September 25th is soon approaching.
Ellis will have her third open heart surgery that day. This will be the last part of the three staged reconstruction surgery for children with HLHS: a condition where the left side of the heart is severely underdeveloped or non-functioning. These surgeries usually take place soon after birth, at 4 to 6 months, and at 3-5 years of age. We’re told that after this surgery she’ll have three chest tubes draining during recovery.
Concerned friends and family always ask if this will be the last one. I wish I could confidently say “yes,” but the truth is I’m not sure. Additional surgeries may be needed in the long run. For now I can only focus on one medical hurdle at a time. It’s been an uphill battle getting to this stage and I have no margin to spare worrying about new health issues we may navigate years later.
The past four years have taught me the importance of essential things that I often took for granted: family, friends, health, peace, time, rest, priorities, gratefulness, and faith to keep us from falling apart into gazillion pieces. Many nights I could do nothing but mumble incomprehensible prayers to God when Ellis throws up for the umpteenth time and turns blue in the face. Other times when she is quiet in the car seat, I panic that something has happened. I reach over to make sure she is responsive and warm; out of habit, I ask Elliot to see what his sister is doing when we’re on the road.
One thing that surprises me although it shouldn’t is that God listens to prayers, those said and unsaid. He has done amazing things in hopeless and anxious-filled situations. Like in the throes of feeling disempowered and exhausted, God would send encouragement in tangible and intangible ways to refresh our spirits to keep going.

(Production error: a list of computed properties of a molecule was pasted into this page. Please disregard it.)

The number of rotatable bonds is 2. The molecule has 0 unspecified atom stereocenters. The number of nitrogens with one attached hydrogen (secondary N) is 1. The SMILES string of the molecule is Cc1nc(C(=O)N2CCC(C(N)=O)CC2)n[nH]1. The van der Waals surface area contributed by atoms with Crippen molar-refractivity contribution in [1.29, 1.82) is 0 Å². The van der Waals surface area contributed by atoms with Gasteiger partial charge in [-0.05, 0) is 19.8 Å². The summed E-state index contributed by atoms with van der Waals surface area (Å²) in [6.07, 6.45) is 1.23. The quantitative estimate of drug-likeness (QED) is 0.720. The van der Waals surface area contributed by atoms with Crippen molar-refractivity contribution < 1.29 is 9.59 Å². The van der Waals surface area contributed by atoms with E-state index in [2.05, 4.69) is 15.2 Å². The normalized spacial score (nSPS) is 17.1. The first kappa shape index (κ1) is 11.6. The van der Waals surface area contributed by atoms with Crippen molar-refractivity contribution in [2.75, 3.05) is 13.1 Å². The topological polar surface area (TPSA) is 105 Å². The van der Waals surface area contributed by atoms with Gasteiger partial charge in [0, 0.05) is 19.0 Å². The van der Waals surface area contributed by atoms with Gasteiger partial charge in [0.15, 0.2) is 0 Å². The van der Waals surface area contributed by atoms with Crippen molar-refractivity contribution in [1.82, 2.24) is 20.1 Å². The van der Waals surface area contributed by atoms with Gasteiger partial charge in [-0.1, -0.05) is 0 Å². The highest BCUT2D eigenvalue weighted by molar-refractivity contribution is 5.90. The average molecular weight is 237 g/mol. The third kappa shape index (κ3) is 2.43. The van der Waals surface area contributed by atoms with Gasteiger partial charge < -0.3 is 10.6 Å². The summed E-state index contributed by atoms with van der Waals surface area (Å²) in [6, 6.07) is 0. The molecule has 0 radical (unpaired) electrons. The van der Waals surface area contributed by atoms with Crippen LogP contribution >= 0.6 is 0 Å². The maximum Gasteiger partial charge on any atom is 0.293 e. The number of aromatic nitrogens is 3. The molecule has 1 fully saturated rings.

It’s been two years since Ellis was admitted to the hospital, so this upcoming experience is shaking me out of complacency. When she was a baby it was easier to do the hospital thing; now she understands and has awareness of what’s happening. Once again, we’ll be meeting with the Child Life Specialist to prepare for her for the upcoming hospital stay. Boy, do I have a newfound appreciation for this resource at the hospital!
Ellis has the hardest experience but I’ve learned that witnessing is also a tough job. The worst part is waiting by the operating room elevator and seeing a group of doctors and nurses wheeling her out in a hospital bed with wires, lines, and tube coming out of her body. This sight brings me to my knees. But I am there to hold her and comfort her through this experience, so I regain my composure and follow them to the doors of the ICU where I need to wait till she gets settled in. I tell myself I can do this, but inside I feel like a quivering chicken.
I’ll be there soon enough: in one week exactly. In the meantime, I’m going to eat more chocolate with my kids, make messy dinosaur crafts, try bubble gum for the first time, sneak in naps when they are watching YouTube, nag them to brush teeth (especially after they tried bubble gum), build another sloppy fort in the living room, and dance like looney birds to Kidz Bop!